Synopsis of Tobit

Ştefan Agopian | March 01, 2009
Translated by: Jean Harris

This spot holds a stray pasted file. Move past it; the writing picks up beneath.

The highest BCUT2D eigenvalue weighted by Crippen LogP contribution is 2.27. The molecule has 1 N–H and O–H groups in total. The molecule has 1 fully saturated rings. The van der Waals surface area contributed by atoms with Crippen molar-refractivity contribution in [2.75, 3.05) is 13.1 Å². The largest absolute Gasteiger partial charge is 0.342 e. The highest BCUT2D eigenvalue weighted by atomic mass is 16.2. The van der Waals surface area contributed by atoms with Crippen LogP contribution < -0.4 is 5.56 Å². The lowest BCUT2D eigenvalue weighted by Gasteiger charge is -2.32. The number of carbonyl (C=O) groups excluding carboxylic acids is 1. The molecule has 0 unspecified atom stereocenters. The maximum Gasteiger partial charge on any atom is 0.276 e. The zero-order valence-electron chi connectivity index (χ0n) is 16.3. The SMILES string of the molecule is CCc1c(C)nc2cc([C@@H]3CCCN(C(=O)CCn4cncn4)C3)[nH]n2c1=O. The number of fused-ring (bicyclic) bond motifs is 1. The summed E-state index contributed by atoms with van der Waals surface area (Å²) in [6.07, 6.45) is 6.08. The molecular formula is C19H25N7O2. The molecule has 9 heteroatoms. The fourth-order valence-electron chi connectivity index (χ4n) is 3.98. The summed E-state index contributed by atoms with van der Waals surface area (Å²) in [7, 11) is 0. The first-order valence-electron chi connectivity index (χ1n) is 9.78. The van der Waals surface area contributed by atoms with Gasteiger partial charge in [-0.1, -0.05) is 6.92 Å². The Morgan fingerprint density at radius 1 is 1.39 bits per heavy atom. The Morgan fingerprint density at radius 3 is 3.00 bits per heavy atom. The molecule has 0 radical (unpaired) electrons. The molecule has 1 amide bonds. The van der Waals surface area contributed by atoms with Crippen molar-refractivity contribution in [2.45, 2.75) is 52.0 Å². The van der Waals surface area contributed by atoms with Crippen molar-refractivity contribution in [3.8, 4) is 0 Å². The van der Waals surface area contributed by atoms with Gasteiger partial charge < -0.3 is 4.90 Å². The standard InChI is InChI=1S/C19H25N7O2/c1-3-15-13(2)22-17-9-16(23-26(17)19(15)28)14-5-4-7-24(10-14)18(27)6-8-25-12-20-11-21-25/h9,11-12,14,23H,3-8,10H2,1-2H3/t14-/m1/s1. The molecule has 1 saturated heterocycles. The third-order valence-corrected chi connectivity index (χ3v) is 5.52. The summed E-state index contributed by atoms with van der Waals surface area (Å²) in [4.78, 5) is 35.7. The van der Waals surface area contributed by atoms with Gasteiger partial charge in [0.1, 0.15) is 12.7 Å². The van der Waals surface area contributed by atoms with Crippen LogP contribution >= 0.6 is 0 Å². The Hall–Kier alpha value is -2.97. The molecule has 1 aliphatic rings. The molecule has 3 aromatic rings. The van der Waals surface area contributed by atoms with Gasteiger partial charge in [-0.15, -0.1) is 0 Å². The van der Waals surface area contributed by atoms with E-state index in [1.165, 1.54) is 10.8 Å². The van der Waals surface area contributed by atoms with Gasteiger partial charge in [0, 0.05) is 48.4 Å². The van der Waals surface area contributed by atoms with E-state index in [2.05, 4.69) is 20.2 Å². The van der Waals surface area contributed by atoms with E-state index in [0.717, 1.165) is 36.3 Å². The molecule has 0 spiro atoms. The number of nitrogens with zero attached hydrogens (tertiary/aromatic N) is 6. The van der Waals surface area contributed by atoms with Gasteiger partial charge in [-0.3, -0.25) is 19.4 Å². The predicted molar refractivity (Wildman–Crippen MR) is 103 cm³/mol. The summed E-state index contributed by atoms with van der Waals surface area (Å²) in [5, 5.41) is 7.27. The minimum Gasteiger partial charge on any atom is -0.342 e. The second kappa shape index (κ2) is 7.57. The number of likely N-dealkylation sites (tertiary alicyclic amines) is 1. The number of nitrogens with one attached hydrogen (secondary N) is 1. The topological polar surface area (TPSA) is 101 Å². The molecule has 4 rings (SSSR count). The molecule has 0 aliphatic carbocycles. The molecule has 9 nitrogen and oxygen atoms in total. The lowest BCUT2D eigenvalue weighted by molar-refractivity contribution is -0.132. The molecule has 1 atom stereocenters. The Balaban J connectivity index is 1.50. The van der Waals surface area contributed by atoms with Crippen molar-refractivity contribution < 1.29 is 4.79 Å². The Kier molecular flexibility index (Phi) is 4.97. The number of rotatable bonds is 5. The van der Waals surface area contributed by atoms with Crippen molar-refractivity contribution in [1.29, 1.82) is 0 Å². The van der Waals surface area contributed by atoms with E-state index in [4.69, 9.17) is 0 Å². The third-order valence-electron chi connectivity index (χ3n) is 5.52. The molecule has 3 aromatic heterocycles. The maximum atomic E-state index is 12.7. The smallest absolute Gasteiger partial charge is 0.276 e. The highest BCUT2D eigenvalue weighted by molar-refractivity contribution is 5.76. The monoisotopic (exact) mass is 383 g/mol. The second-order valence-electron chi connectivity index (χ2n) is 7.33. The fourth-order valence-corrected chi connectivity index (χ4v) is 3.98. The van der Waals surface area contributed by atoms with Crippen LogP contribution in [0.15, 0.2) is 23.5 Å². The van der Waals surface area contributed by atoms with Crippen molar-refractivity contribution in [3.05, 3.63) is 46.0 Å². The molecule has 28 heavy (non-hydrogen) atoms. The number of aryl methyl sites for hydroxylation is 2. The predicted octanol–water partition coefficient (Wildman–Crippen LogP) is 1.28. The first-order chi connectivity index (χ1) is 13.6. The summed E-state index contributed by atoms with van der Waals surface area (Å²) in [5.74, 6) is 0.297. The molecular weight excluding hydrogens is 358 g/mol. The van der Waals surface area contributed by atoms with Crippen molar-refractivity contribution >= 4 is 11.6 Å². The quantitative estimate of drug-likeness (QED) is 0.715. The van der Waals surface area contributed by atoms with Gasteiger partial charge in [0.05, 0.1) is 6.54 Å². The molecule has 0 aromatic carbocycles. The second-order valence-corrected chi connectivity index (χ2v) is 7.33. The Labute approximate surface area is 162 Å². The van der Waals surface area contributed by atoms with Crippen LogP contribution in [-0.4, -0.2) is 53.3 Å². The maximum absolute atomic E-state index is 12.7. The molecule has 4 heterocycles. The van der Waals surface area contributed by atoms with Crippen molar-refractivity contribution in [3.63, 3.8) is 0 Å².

Inverting the religious tenor of the non-canonical Book of Tobit (in which Tobit père sends Tobit fils to marry Sara), Ştefan Agopian creates a novel about the story of a son, Tobit, sent by his father (aka Tobit) in quest of a wife, Sara. In Agopian’s tale, the dutiful search transforms into an anti-patriarchal episode. The Biblical action is transported to the fallen world. The Archangel Rafael appears as Rafail, a fallen angel in the form of a small, weak monk who accompanies young Tobit on this quest that has itself been transformed into a demythologizing historical novel that makes room for “symbolic” magic realist elements. Afflicted by the sense that “all of this” has been written before, Tobit sets out as per his father’s instruction.  The action takes place between 1716 and 1718 when the Romanian region of Oltenia is occupied by the Hapsburgs. While Tobit-the-Younger dreams of Sara, whom he never actually sees, the plot turns to real estate. On the road, Tobit discovers that he owns a mansion. Determined to recover it from the occupying Austrians, Tobit is at first imprisoned and loses an eye to his Austrian captors, but in this picaresque the man with one eye is later befriended by the Austrian general Haan. In the context of this friendship, the protagonist regains his lost property, but not for long. Trickery abounds. The Austrians depart. Tobit loses his house, and all is as it was before. What counts here is what Tobit sees—with his one, remaining eye. What he actually sees is half the story. The other half belongs to Sara, who sees things from her own point of view in (Sara) a novel of her own.

 

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